Jane Addams

By Debra Michals, PhD | 2017

A progressive social reformer and activist, Jane Addams was on the frontline of the settlement house movement in the late 19th and early 20th centuries. She later became internationally respected for the peace activism that ultimately won her a Nobel Peace Prize in 1931, the first American woman to receive this honor.  

Born on September 6, 1860 in the small farming town of Cedarville, Illinois, Addams was the eighth of John Huy and Sarah Weber Addams’ nine children. Only five of the Addams children survived infancy. Her mother died in childbirth when Addams was only two years old. Nonetheless, she grew up with privilege; her father was among the town’s wealthiest citizens. He owned a successful mill, fought in the Civil War, was a local politician, and counted Abraham Lincoln among his friends. Addams also grew up with liberal Christian values and a deep sense of social mission.

Addams graduated at the top of her class from Rockford Female Seminary in 1881. Part of a new generation of college-educated, independent women that historians have called “New Women,” she sought to put her education to greater use. Although her religiosity waned under the heavy Christianity of Rockford, her commitment to the greater good increased. For the next six years, she attempted to study medicine, but her own poor health derailed her. Addams found her true calling while in London with her friend Ellen Gates Starr in 1888. The pair visited Toynbee Hall, a settlement house on the city’s East End that provided much-needed services to poor industrial workers. Addams vowed to bring that model to the United States, which was in the early years of escalating industrialization and immigration.   

In 1889, Addams and Starr founded Hull House in Chicago’s poor, industrial west side, the first settlement house in the United States. The goal was for educated women to share all kinds of knowledge, from basic skills to arts and literature with poorer people in the neighborhood. They also envisioned women living in the community center, among the people they served. Addams and Starr were joined in this effort by women who would become leading progressive reformers: Florence Kelley, Julia Lathrop, Sophonisba Breckinridge, Alice Hamilton, and Grace and Edith Abbott. Under Addams direction, the Hull House team provided an array of vital services to thousands of people each week: they established a kindergarten and day-care for working mothers; provided job training; English language, cooking, and acculturation classes for immigrants; established a job-placement bureau, community center, gymnasium, and art gallery.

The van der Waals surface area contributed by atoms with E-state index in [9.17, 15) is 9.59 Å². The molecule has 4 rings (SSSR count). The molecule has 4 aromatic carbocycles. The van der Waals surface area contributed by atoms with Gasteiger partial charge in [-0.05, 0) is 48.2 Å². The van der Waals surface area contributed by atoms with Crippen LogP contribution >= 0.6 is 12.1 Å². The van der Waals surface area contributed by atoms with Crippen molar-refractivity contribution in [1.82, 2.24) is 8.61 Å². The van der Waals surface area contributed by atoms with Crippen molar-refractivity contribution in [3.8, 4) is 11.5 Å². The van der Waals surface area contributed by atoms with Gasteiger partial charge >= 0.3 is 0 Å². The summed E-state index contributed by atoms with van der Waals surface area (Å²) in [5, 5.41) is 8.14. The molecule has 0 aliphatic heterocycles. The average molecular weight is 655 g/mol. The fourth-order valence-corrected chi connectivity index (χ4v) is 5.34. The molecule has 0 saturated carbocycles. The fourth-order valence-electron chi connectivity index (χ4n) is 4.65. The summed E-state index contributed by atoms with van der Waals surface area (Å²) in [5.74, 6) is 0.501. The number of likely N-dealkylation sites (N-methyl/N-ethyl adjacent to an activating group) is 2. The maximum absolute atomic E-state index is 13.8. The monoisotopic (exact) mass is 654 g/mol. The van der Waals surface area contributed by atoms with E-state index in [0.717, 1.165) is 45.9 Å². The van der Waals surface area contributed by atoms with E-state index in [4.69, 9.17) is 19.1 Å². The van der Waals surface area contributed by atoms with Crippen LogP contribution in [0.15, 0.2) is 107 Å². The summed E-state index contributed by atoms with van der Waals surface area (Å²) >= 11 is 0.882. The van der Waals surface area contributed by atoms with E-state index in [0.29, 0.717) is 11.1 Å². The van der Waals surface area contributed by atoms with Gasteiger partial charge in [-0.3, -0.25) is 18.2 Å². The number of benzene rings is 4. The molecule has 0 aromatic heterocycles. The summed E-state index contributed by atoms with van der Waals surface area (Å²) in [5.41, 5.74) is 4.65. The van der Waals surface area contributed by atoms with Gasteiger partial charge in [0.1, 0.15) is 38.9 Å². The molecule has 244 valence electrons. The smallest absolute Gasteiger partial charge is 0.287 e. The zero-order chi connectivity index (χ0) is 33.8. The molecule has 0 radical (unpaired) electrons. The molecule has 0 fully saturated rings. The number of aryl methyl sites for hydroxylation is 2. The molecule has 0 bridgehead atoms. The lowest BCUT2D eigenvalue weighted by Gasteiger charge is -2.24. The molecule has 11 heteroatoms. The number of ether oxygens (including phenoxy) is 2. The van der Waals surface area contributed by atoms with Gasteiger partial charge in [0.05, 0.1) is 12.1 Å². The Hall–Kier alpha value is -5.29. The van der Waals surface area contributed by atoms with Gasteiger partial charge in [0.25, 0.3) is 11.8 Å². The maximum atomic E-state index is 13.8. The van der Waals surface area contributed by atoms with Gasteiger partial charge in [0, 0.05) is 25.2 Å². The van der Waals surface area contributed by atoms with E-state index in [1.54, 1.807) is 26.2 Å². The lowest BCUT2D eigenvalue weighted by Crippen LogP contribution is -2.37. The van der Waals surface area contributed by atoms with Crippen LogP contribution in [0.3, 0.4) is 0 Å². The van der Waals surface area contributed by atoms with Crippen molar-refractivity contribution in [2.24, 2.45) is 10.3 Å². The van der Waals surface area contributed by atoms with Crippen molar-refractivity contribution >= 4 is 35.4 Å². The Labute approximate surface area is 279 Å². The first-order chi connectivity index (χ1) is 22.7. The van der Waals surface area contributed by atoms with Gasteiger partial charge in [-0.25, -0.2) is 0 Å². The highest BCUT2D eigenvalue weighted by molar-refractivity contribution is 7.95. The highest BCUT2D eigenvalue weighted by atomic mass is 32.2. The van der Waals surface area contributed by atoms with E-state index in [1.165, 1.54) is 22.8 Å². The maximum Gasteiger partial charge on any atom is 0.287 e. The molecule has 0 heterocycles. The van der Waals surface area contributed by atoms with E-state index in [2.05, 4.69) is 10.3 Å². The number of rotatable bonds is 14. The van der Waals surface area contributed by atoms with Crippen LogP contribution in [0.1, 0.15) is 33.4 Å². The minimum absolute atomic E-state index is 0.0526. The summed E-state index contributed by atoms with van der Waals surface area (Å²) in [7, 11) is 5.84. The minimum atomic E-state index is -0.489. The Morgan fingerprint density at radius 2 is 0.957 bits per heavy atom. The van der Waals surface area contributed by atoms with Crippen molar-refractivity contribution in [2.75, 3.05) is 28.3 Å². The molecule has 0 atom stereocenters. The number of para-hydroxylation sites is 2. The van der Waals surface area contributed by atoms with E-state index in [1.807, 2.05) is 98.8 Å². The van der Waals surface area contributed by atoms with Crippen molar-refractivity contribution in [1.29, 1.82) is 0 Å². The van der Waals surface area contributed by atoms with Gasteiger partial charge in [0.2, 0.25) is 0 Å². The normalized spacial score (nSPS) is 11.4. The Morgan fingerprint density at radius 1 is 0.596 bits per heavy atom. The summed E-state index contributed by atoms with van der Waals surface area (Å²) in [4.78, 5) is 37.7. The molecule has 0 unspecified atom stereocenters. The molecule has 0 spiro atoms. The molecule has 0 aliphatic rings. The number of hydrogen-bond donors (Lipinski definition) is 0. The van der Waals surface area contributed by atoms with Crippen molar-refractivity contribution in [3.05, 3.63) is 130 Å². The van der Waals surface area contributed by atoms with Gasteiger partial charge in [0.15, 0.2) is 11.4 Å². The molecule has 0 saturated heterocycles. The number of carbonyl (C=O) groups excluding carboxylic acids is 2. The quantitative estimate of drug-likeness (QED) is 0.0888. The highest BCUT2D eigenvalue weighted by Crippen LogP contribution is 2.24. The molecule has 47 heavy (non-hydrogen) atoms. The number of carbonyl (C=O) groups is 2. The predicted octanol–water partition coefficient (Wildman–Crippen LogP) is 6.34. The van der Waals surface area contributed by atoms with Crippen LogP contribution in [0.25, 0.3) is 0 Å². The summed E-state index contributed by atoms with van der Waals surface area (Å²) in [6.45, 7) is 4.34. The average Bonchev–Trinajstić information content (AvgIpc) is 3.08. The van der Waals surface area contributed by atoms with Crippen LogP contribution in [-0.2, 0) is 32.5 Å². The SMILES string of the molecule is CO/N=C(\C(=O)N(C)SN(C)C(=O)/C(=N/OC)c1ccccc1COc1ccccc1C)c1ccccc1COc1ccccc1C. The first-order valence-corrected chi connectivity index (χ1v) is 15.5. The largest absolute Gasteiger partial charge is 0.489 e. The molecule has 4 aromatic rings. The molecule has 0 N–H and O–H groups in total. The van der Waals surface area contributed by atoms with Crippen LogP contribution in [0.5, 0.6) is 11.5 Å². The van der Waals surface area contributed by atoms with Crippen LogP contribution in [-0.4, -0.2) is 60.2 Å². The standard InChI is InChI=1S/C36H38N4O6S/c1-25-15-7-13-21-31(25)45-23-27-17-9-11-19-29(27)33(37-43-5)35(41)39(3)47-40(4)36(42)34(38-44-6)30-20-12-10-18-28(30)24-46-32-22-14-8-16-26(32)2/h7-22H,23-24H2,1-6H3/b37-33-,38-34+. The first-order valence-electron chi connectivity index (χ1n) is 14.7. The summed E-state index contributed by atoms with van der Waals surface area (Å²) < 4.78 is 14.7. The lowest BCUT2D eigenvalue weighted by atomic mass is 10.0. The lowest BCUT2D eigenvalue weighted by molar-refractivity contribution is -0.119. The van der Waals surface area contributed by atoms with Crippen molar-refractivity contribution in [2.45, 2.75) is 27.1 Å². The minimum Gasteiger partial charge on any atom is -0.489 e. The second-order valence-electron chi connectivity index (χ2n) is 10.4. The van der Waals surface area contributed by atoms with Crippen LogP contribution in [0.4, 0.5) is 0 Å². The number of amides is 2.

Aside from writing articles and giving speeches nationally about Hull House, Addams expanded her efforts to improve society. Along with other progressive women reformers, she was instrumental in successfully lobbying for the establishment of a juvenile court system, better urban sanitation and factory laws, protective labor legislation for women, and more playgrounds and kindergartens throughout Chicago. In 1907, Addams was a founding member of the National Child Labor Committee, which played a significant role in passage of a Federal Child Labor Law in 1916. Addams led an initiative to establish a School of Social Work at the University of Chicago, creating institutional support for a new profession for women. Addams also served as president of the National Conference of Charities and Corrections from 1909-1915, the first woman to hold that title, and became active in the women’s suffrage movement as an officer in the National American Women’s Suffrage Association and pro-suffrage columnist. She was also among the founders of the National Association for the Advancement of Colored People (NAACP).

During World War I, Addams found her second major calling: promoting international peace. An avowed pacifist, she protested US entry into World War I, which dinged her popularity and prompted harsh criticism from some newspapers. Addams, however, believed human beings were capable of solving disputes without violence. She joined a group of women peace activists who toured the warring nations, hoping to bring about peace. In 1915, she headed the Women's Peace Party and shortly thereafter also became president of the International Congress of Women. Addams wrote articles and gave speeches worldwide promoting peace and she helped found the Women's International League for Peace and Freedom in 1919, serving as its president until 1929 and honorary president until her death in 1935. She was awarded the Nobel Peace Prize for her efforts in 1931, the first American woman to receive the award. She also wrote a book about her work at Hull House, as well as other books promoting peace. A heart attack in 1926 took a toll on her health and though she pushed on, she never fully recovered. Addams died on May 21, 1935.